- ^ Davidson, Sarah (2007-October). "National Survey Report of PV Power Applications in the United Kingdom 2006" (PDF). IEA - PVPS Programme - NSRs for The United Kingdom. http://www.iea-pvps.org/countries/uk/UK_IEA_PVPS_NSR_2006.pdf. Retrieved on 16 March 2008.
- ^ a b EurObserv'ER, (Includes Some Discredited/Preliminary Sources) (2007-April). "EurObserv’ER - Photovoltaic Energy Barometer" (PDF). Systèmes Solaires - Le Journal des Énergies Renouvelables n° 178: pp. 49–70. http://www.energies-renouvelables.org/observ-er/stat_baro/observ/baro178.pdf. Retrieved on 7 September 2007.
- ^ Bugge, Lars; Salvesen, Fritjof (2007-05-30). "National Survey Report of PV Power Applications in Norway 2006" (PDF). IEA - PVPS Programme - NSRs for Norway. http://www.iea-pvps.org/countries/download/nsr06/06nornsr.pdf. Retrieved on 20 October 2007.
- ^ Malm, Ulf; Stolt, Lars (May 2007). "National Survey Report of PV Power Applications in Sweden 2006" (PDF). IEA - PVPS Programme - NSRs for Sweden. http://www.iea-pvps.org/countries/download/nsr06/06swensr.pdf. Retrieved on 20 October 2007.
- ^ Ahm, Peter (May 2007). "National Survey Report of PV Power Applications in Denmark 2006 - Version 04" (PDF). IEA - PVPS Programme - NSRs for Denmark. http://www.iea-pvps.org/countries/download/nsr06/06dnknsr.pdf. Retrieved on 20 October 2007.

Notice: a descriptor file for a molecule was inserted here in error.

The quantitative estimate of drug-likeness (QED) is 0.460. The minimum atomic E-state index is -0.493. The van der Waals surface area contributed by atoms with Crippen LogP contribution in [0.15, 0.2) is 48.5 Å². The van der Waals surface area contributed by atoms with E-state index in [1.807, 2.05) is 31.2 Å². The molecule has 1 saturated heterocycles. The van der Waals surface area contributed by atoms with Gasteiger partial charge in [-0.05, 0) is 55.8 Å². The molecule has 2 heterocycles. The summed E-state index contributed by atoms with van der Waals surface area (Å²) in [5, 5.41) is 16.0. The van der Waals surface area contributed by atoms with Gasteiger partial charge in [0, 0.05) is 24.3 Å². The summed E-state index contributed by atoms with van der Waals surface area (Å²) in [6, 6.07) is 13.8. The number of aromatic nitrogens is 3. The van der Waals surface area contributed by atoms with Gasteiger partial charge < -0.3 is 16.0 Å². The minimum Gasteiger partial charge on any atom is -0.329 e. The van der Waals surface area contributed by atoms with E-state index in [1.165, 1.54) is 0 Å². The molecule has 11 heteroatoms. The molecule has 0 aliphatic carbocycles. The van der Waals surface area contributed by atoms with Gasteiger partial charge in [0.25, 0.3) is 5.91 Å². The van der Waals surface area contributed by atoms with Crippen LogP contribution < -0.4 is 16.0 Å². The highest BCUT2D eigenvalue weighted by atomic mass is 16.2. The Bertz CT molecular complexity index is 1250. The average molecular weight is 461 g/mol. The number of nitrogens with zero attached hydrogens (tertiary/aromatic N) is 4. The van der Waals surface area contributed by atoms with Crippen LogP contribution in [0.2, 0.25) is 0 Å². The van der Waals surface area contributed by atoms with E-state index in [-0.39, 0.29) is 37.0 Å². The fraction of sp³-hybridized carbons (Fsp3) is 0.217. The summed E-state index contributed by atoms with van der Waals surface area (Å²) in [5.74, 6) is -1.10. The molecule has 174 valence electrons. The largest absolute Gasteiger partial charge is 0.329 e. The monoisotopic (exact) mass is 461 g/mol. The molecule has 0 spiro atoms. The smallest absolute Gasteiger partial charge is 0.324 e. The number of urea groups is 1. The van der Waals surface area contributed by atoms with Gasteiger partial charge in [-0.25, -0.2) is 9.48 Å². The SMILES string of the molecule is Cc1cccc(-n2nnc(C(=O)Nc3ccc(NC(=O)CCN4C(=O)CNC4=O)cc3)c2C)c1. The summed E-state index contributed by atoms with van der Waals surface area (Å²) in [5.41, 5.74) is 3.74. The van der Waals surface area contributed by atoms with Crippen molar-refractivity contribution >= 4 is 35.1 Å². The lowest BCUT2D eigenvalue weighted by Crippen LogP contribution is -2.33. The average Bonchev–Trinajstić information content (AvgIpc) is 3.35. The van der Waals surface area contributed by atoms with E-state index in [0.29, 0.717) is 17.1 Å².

- ^ Dr. Siderer, Yona; Dann, Roxana (May 2007). "National Survey Report of PV Power Applications in Israel 2006 - Version 14" (PDF). IEA - PVPS Programme - NSRs for Israel. http://www.iea-pvps.org/countries/download/nsr06/06isrnsr.pdf. Retrieved on 20 October 2007.
- ^ FRB: G.5A Release-- Foreign Exchange Rates, Release Dates
- ^ EurObserv'ER, (Includes Some Discredited/Preliminary Sources) (2007-April). "EurObserv’ER - Photovoltaic Energy Barometer" (ASP). Systèmes Solaires - Le Journal des Énergies Renouvelables n° 178: pp. 49–70. http://www.energies-renouvelables.org/observ-er/stat_baro/erec/baro178.asp. Retrieved on 7 September 2007.
- ^ a b Greenpeace Energy (2008). World's largest photovoltaic power plants
- ^ Nellis activates Nations largest PV Array
- ^ Largest U.S. Solar Photovoltaic System Begins Construction at Nellis Air Force Base
- ^ Citysolar (2007). Solar park of the superlative
- ^ "GE, SunPower, Catavento team on plant". BusinessWeek (2007-03-28). Retrieved on 2007-03-29.
- ^ Strickland, Tonya (2008-04-24). "$1 billion-plus Carrisa Plains solar farm could power 190,000 firms", The San Luis Obispo Tribune. Retrieved on 19 August 2008.
- ^ a b Sneed, David (2008-08-14). "Calif. utility agrees to buy solar power from two proposed plants", The San Luis Obispo Tribune. Retrieved on 15 August 2008.
- ^ a b "PG&E Signs Historic 800 MW Photovoltaic Solar Power Agreements With Optisolar and Sunpower". Pacific Gas & Electric (2008-08-14). Retrieved on 2008-08-15.
- ^ buildingsolar.com: Building Integrated Photovoltaics, Wisconsin Public Service Corporation, accessed: 2007-03-23.
- ^ Terrasolar, accessed: 2007-03-23.
- ^ Parkeon parking meters
- ^ Security Products, December 2006, p42